Mortgage rates moved lower today, even though underlying bond markets (which ultimately drive rates) suggested a move higher.  This happens from time to time and it's usually a factor of timing.  Today is no different. 

Bond markets were improving throughout the day yesterday, but started out at much weaker levels.  Bond market weakness is associated with higher rates.  As such, yesterday's rates were the highest we'd seen in roughly 2 months.  As bonds improved throughout the day, many lenders abstained when it arguably became time to release friendlier rate sheets. 

When that happens, lenders become more likely to pass along the market gains the following morning--assuming the market gains make it through the night.  That was the case today, and it allowed lenders to put rates back in line with the second-best levels of the week.  Is that much movement?  No, not at all.  In fact, most borrowers probably won't notice much of a change on loan quotes outside the upfront costs.  The actual interest rate being quoted should be the same as yesterday.

Loan Originator Perspective

Bonds sold off today, worsening pricing, despite weak inflation data released this morning.  It appear bond traders are sipping giant gulps of tax-reform/economic growth kool-aid, despite the uncertainty of actual passage and the final details.  In any case, have to play defense here, locking early is still the call.  Float at your own risk.  -Ted Rood, Senior Originator

Today's Most Prevalent Rates

  • 30YR FIXED - 3.875-4.0%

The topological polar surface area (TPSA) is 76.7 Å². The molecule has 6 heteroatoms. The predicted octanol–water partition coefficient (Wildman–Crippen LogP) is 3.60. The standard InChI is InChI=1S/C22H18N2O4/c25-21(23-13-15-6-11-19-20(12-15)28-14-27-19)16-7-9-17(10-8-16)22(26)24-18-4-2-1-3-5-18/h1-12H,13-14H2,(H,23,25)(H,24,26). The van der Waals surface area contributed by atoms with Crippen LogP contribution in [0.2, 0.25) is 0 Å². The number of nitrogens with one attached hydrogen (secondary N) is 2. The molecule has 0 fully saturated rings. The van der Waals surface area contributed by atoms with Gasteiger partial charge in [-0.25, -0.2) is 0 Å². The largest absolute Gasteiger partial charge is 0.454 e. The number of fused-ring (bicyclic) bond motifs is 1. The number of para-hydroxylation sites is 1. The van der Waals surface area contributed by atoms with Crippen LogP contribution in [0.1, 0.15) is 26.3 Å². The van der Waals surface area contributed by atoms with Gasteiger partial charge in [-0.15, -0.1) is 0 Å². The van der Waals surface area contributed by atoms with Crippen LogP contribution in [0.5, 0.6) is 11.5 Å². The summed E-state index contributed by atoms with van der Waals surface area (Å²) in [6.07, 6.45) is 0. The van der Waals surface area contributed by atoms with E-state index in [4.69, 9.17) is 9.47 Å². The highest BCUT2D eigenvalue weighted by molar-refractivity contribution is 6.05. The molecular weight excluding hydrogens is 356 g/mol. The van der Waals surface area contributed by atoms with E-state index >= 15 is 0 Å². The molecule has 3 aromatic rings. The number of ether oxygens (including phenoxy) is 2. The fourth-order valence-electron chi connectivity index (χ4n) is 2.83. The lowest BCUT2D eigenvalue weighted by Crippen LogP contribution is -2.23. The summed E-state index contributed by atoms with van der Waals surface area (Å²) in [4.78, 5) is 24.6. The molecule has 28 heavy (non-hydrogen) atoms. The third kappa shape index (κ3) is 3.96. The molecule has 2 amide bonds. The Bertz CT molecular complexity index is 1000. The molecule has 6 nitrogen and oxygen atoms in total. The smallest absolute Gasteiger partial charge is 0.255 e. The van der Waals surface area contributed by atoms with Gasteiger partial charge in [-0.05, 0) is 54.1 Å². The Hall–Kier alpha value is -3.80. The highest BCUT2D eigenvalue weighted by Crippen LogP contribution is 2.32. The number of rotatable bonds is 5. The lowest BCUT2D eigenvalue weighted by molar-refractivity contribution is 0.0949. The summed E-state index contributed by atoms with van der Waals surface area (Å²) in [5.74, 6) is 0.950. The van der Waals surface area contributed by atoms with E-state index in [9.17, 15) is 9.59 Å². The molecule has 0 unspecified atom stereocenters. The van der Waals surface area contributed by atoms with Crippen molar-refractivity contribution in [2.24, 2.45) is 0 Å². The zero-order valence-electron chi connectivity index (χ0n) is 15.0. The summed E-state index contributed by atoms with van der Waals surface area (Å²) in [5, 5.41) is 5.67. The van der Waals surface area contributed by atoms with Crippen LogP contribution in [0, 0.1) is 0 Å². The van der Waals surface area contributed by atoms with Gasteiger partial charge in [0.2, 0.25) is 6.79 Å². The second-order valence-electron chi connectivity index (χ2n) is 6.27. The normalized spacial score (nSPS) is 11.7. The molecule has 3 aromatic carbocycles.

• FHA/VA - 3.5% 
  • 15 YEAR FIXED - 3.25%
  • 5 YEAR ARMS -  2.75 - 3.25% depending on the lender

Ongoing Lock/Float Considerations

  • 2017 has proven to be a relatively good year for mortgage rates despite widespread expectations for a stronger push higher after the presidential election in late 2016.  Most of the rate spike was done by the end of 2016 and we've generally moved sideways to lower since then

  •  The biggest question is whether or not this counter-intuitive trend has an expiration date.  Rates haven't been immune from brief corrections back toward higher levels, and each correction causes concern that the good times are over.

  • Despite those concerns, we've seen rates make new lows in April, June, and September.  Although rates have been rising since early September, they'd have to move even higher before we'd consider a change in the bigger picture theme.

  • All of the above having been said, past precedent suggests we're due for a much bigger dose of volatility some time soon.  
  • Rates discussed refer to the most frequently-quoted, conforming, conventional 30yr fixed rate for top tier borrowers among average to well-priced lenders.  The rates generally assume little-to-no origination or discount except as noted when applicable.  Rates appearing on this page are "effective rates" that take day-to-day changes in upfront costs into consideration.